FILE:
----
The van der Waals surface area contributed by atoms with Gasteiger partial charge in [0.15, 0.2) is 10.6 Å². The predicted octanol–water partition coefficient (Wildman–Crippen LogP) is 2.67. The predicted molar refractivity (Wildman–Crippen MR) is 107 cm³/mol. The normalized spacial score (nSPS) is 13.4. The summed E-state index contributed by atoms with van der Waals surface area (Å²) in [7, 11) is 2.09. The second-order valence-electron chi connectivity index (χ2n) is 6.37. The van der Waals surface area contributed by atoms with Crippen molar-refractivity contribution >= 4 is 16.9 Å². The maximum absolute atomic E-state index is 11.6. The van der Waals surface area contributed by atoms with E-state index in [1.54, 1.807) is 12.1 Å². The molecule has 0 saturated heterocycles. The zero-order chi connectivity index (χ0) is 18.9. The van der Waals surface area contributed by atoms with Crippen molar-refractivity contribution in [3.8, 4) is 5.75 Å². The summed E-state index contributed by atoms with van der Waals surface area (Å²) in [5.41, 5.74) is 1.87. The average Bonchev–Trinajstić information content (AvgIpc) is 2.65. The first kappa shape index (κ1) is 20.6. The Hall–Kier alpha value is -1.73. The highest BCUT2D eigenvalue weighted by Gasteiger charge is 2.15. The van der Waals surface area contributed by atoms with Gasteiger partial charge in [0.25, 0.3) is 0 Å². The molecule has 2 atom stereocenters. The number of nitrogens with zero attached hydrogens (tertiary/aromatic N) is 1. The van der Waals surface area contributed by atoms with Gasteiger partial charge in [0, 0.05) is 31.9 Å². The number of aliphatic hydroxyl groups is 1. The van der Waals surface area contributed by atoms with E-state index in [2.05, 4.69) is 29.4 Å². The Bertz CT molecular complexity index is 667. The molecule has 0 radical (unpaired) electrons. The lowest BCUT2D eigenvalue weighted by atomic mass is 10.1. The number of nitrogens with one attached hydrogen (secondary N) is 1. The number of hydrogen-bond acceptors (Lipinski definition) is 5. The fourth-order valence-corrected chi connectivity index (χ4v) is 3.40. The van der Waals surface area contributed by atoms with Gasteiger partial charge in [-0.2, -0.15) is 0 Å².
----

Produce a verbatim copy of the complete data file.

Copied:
The van der Waals surface area contributed by atoms with Gasteiger partial charge in [0.15, 0.2) is 10.6 Å². The predicted octanol–water partition coefficient (Wildman–Crippen LogP) is 2.67. The predicted molar refractivity (Wildman–Crippen MR) is 107 cm³/mol. The normalized spacial score (nSPS) is 13.4. The summed E-state index contributed by atoms with van der Waals surface area (Å²) in [7, 11) is 2.09. The second-order valence-electron chi connectivity index (χ2n) is 6.37. The van der Waals surface area contributed by atoms with Crippen molar-refractivity contribution >= 4 is 16.9 Å². The maximum absolute atomic E-state index is 11.6. The van der Waals surface area contributed by atoms with E-state index in [1.54, 1.807) is 12.1 Å². The molecule has 0 saturated heterocycles. The zero-order chi connectivity index (χ0) is 18.9. The van der Waals surface area contributed by atoms with Crippen molar-refractivity contribution in [3.8, 4) is 5.75 Å². The summed E-state index contributed by atoms with van der Waals surface area (Å²) in [5.41, 5.74) is 1.87. The average Bonchev–Trinajstić information content (AvgIpc) is 2.65. The first kappa shape index (κ1) is 20.6. The Hall–Kier alpha value is -1.73. The highest BCUT2D eigenvalue weighted by Gasteiger charge is 2.15. The van der Waals surface area contributed by atoms with Gasteiger partial charge in [0.25, 0.3) is 0 Å². The molecule has 2 atom stereocenters. The number of nitrogens with zero attached hydrogens (tertiary/aromatic N) is 1. The van der Waals surface area contributed by atoms with Gasteiger partial charge in [0, 0.05) is 31.9 Å². The number of aliphatic hydroxyl groups is 1. The van der Waals surface area contributed by atoms with E-state index in [2.05, 4.69) is 29.4 Å². The Bertz CT molecular complexity index is 667. The molecule has 0 radical (unpaired) electrons. The lowest BCUT2D eigenvalue weighted by atomic mass is 10.1. The number of nitrogens with one attached hydrogen (secondary N) is 1. The number of hydrogen-bond acceptors (Lipinski definition) is 5. The fourth-order valence-corrected chi connectivity index (χ4v) is 3.40. The van der Waals surface area contributed by atoms with Gasteiger partial charge in [-0.2, -0.15) is 0 Å².